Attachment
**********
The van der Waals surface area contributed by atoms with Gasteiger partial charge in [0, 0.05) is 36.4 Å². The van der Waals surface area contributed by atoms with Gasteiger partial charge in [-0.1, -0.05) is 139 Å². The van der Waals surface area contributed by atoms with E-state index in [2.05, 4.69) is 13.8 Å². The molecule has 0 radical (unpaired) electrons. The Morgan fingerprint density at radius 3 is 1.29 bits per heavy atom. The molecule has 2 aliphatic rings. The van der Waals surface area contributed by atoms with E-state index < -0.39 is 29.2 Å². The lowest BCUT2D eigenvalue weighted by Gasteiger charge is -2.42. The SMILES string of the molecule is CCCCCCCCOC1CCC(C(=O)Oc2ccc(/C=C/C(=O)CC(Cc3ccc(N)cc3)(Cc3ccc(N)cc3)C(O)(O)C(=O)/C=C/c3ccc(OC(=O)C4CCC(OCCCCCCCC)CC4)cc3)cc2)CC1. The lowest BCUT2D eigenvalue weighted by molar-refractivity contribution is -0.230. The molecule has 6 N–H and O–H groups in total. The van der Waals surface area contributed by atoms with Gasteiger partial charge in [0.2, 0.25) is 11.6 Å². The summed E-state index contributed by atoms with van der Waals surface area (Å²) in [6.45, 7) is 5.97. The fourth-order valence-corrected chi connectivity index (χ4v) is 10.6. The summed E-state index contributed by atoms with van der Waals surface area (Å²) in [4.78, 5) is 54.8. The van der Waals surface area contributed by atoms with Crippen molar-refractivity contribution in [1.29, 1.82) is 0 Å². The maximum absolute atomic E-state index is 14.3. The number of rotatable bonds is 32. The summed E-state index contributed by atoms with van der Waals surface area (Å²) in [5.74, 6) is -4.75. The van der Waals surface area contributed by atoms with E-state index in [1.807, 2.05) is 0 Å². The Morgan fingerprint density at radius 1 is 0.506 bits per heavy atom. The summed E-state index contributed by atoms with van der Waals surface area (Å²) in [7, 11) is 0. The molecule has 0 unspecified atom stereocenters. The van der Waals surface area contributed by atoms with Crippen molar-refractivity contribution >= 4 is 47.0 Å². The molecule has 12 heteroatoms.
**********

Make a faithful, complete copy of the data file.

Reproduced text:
The van der Waals surface area contributed by atoms with Gasteiger partial charge in [0, 0.05) is 36.4 Å². The van der Waals surface area contributed by atoms with Gasteiger partial charge in [-0.1, -0.05) is 139 Å². The van der Waals surface area contributed by atoms with E-state index in [2.05, 4.69) is 13.8 Å². The molecule has 0 radical (unpaired) electrons. The Morgan fingerprint density at radius 3 is 1.29 bits per heavy atom. The molecule has 2 aliphatic rings. The van der Waals surface area contributed by atoms with E-state index < -0.39 is 29.2 Å². The lowest BCUT2D eigenvalue weighted by Gasteiger charge is -2.42. The SMILES string of the molecule is CCCCCCCCOC1CCC(C(=O)Oc2ccc(/C=C/C(=O)CC(Cc3ccc(N)cc3)(Cc3ccc(N)cc3)C(O)(O)C(=O)/C=C/c3ccc(OC(=O)C4CCC(OCCCCCCCC)CC4)cc3)cc2)CC1. The lowest BCUT2D eigenvalue weighted by molar-refractivity contribution is -0.230. The molecule has 6 N–H and O–H groups in total. The van der Waals surface area contributed by atoms with Gasteiger partial charge in [0.2, 0.25) is 11.6 Å². The summed E-state index contributed by atoms with van der Waals surface area (Å²) in [6.45, 7) is 5.97. The fourth-order valence-corrected chi connectivity index (χ4v) is 10.6. The summed E-state index contributed by atoms with van der Waals surface area (Å²) in [4.78, 5) is 54.8. The van der Waals surface area contributed by atoms with Crippen molar-refractivity contribution in [1.29, 1.82) is 0 Å². The maximum absolute atomic E-state index is 14.3. The number of rotatable bonds is 32. The summed E-state index contributed by atoms with van der Waals surface area (Å²) in [5.74, 6) is -4.75. The van der Waals surface area contributed by atoms with E-state index in [1.807, 2.05) is 0 Å². The Morgan fingerprint density at radius 1 is 0.506 bits per heavy atom. The summed E-state index contributed by atoms with van der Waals surface area (Å²) in [7, 11) is 0. The molecule has 0 unspecified atom stereocenters. The van der Waals surface area contributed by atoms with Crippen molar-refractivity contribution >= 4 is 47.0 Å². The molecule has 12 heteroatoms.